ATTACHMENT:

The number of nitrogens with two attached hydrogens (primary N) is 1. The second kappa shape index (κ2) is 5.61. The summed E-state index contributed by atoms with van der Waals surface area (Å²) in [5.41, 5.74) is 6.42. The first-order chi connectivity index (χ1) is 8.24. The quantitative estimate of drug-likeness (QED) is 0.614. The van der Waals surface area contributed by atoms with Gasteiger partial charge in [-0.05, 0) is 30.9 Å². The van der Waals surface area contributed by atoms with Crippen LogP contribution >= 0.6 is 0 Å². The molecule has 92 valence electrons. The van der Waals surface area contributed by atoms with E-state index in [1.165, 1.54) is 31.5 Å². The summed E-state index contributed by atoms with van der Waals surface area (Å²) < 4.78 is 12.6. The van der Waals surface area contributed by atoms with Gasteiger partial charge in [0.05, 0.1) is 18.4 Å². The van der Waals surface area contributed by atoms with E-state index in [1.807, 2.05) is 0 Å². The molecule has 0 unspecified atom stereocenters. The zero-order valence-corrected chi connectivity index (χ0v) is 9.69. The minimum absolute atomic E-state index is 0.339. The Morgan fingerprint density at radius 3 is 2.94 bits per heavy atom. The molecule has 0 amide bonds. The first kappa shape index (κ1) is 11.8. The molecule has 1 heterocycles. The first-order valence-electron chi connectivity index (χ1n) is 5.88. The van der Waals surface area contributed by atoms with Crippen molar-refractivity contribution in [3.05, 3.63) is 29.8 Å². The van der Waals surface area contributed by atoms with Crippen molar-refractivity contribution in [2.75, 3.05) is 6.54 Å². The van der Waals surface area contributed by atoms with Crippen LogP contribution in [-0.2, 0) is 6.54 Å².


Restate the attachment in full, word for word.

The number of nitrogens with two attached hydrogens (primary N) is 1. The second kappa shape index (κ2) is 5.61. The summed E-state index contributed by atoms with van der Waals surface area (Å²) in [5.41, 5.74) is 6.42. The first-order chi connectivity index (χ1) is 8.24. The quantitative estimate of drug-likeness (QED) is 0.614. The van der Waals surface area contributed by atoms with Gasteiger partial charge in [-0.05, 0) is 30.9 Å². The van der Waals surface area contributed by atoms with Crippen LogP contribution >= 0.6 is 0 Å². The molecule has 92 valence electrons. The van der Waals surface area contributed by atoms with E-state index in [1.165, 1.54) is 31.5 Å². The summed E-state index contributed by atoms with van der Waals surface area (Å²) < 4.78 is 12.6. The van der Waals surface area contributed by atoms with Gasteiger partial charge in [0.05, 0.1) is 18.4 Å². The van der Waals surface area contributed by atoms with E-state index in [1.807, 2.05) is 0 Å². The molecule has 0 unspecified atom stereocenters. The zero-order valence-corrected chi connectivity index (χ0v) is 9.69. The minimum absolute atomic E-state index is 0.339. The Morgan fingerprint density at radius 3 is 2.94 bits per heavy atom. The molecule has 0 amide bonds. The first kappa shape index (κ1) is 11.8. The molecule has 1 heterocycles. The first-order valence-electron chi connectivity index (χ1n) is 5.88. The van der Waals surface area contributed by atoms with Crippen molar-refractivity contribution in [3.05, 3.63) is 29.8 Å². The van der Waals surface area contributed by atoms with Crippen molar-refractivity contribution in [2.75, 3.05) is 6.54 Å². The van der Waals surface area contributed by atoms with Crippen LogP contribution in [-0.2, 0) is 6.54 Å².